In this guide we’ll take a look at the best drill bit sets for the money.
I've compared build quality, variety of bits and cost
to give you my top recommendations.
In this guide we’ll take a look at the best drill bit sets for the money.
What Is The Best Drill Bit Set?
More Detailed Drill Bit Set Reviews
This top quality drill and screwdriver metric accessory kit from Bosch provides you with a comprehensive set of nearly 40 drill bits, 24 short screwdriver bits, 10 long screwdriver bits, plus a set of sockets, a roller meter, a tape gauge and a magnetic holder, all neatly arranged in a rigid carrying case.
There are 5 drill and 3 titanium spade bits for wood, 11 HSS titanium nitride coated drill bits for metal and 6 carbide tipped bits for masonry. All the accessories can be used across with any brand of power tool.
A comprehensive selection of all the drill bits you will ever need for starting or enhancing your toolkit. Every bit is made from high quality titanium coated steel to lower friction and increase durability. The bits can be used for drilling wood, plastics, metals and steel and they range in diameter from 1.5 mm to 10 mm, with more at the lower end to cover you in the case of breakage.
The bits are arranged in compartments for easy selection in a well-made solid metal case, and the set represents great value for money.
This high quality power drill set from Makita covers pretty much every accessory you’ll need to accompany your collection of power tools. Firstly you get a selection of standard drill bits for negotiating wood, masonry, metal and PVC, including 6 HSS drill bits, 6 Masonry bits, 6 Brad point bits, 3 flat bits, 4 drill stoppers and 4 holesaws. Also included are 30 screwdriver bits, 13 nutdrivers and a hex key. Finally the kit comes with several accessories including a drill gauge, an arbor adaptor, a bit driver, a centre punch and a counter sink. In other word pretty much every accessory you’ll likely need to get you up and running!
What is a Drill Bit Made of?
A key feature of drill bits is the material they are made of and therefore their relative strength and suitability for drilling into different densities of material.
In a nutshell bits made from the softest metal are only suitable for drilling the softest materials.
A soft metal bit would fail when drilling anything other than a soft wood but a hard bit would make short work of that same job.
The softest bits are therefore the least versatile but also the least expensive.
Most drill bits are made from forms of steel or cobalt. They can have modified tips to make them more resilient and be coated with compounds to reduce friction and heat.
If we traverse the soft to hard scale, steel and carbon steel bits are the best choices for general woodwork.
High Speed Steel (HSS) bits can handle soft woods, hard woods, most plastics and many metals. This is the most versatile and reasonably priced general purpose bit.
Then come carbide tipped drills which can for instance drill into screws. They can handle heat better than HSS bits.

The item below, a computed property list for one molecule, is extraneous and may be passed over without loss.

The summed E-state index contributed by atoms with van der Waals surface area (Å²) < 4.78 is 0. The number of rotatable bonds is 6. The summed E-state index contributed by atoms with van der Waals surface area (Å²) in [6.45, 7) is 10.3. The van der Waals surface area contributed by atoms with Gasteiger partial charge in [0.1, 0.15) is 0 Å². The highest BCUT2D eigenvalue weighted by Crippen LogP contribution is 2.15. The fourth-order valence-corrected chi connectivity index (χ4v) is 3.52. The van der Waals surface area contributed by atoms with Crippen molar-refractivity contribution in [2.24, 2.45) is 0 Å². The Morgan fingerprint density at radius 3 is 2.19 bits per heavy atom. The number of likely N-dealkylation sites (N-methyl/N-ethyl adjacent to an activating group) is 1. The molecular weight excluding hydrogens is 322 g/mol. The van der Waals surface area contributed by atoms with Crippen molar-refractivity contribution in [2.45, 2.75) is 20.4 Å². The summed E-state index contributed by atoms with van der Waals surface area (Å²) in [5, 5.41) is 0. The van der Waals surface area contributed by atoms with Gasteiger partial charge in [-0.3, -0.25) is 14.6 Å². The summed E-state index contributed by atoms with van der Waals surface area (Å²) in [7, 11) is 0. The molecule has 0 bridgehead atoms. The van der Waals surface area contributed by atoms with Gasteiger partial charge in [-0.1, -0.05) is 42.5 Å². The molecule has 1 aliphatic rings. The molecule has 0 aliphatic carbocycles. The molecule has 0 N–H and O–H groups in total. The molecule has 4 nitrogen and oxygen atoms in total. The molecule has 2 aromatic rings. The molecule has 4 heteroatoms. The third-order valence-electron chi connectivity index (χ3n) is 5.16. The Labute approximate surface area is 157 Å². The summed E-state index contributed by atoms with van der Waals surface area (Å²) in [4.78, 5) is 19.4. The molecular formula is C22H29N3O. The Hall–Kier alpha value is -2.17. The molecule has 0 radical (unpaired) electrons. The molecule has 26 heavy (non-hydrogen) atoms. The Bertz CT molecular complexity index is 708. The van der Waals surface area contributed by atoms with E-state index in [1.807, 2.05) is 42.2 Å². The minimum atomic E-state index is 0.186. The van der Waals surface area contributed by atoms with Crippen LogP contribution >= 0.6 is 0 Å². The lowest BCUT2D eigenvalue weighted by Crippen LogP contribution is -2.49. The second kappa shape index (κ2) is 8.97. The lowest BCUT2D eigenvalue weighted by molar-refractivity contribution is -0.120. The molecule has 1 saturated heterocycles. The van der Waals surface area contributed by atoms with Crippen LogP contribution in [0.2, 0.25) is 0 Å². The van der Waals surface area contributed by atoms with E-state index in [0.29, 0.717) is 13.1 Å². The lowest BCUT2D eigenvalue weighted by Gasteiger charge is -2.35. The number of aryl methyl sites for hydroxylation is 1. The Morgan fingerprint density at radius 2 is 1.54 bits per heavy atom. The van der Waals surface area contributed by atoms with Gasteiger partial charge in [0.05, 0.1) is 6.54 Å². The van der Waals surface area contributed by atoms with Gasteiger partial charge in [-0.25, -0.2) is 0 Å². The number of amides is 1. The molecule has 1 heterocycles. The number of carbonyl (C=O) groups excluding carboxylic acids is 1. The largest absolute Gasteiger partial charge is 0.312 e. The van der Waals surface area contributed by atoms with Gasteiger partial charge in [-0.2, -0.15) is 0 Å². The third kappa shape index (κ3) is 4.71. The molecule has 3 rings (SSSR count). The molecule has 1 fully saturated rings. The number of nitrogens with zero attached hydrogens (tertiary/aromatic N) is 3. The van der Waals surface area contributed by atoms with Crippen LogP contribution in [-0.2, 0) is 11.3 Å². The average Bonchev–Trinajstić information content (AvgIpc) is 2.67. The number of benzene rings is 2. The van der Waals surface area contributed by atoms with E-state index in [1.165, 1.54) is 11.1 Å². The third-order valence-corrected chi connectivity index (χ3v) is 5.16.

Next up are cobalt drills which can drill into stainless steel, other thicker metals or even other drill bits (usually when those bits are broken and need removing)!
Finally come carbide bits with a coating of diamond grit used for drilling the hardest metals and TCT (Tungsten Carbide Tipped) and diamond core bits. These are used for drilling into the hardest rock and stone.
Drill Bit Coatings
Most drill bits are coated with a chemical compound. The most basic is black oxide, used for protection against oxidation and rust.
Then comes Titanium Nitride (TiN), recognised by its gold colour.
Titanium Aluminium Nitride (TiAlN) is the most effective and can extend the life of the drill bit several times over.
For serious drilling into hard materials heat build-up from the friction will be significant. You will need to douse the hole with water if drilling into ceramics, concrete or stone or with a special lubricant if you are drilling into metal.
For general purpose drilling though Titanium coated HSS bits would be a good practical and not overly expensive choice.
Base Of The Drill Bit
The base of the drill bit (shank) fits into the chuck. Not all shanks fit all chucks.
Most drills and drill drivers have 3 jawed chucks and they accept both round and hexagonal-shanked bits and accessories. That is good because there are many choices out there.
However Cordless Screwdrivers and Impact Drivers only accept bits with hex shanks.
Also SDS+ Rotary Hammer Drills and SDS Max Rotary Hammer Drills take SDS slotted-shanked bits.
Top of the Drill Bit
No matter the shape of the lower shank, the upper section of the drill bit consists of a flute or spiral groove with a sharp point at its tip.
The tip centres the bit while it is spinning. The cutting is done by the sharp upper edge of the spiral groove.
The waste material gathers in the groove itself and works its way back up the drill as it spins. Waste from softer woods for instance may clog the groove so in this case you will have to stop drilling and clean it out periodically.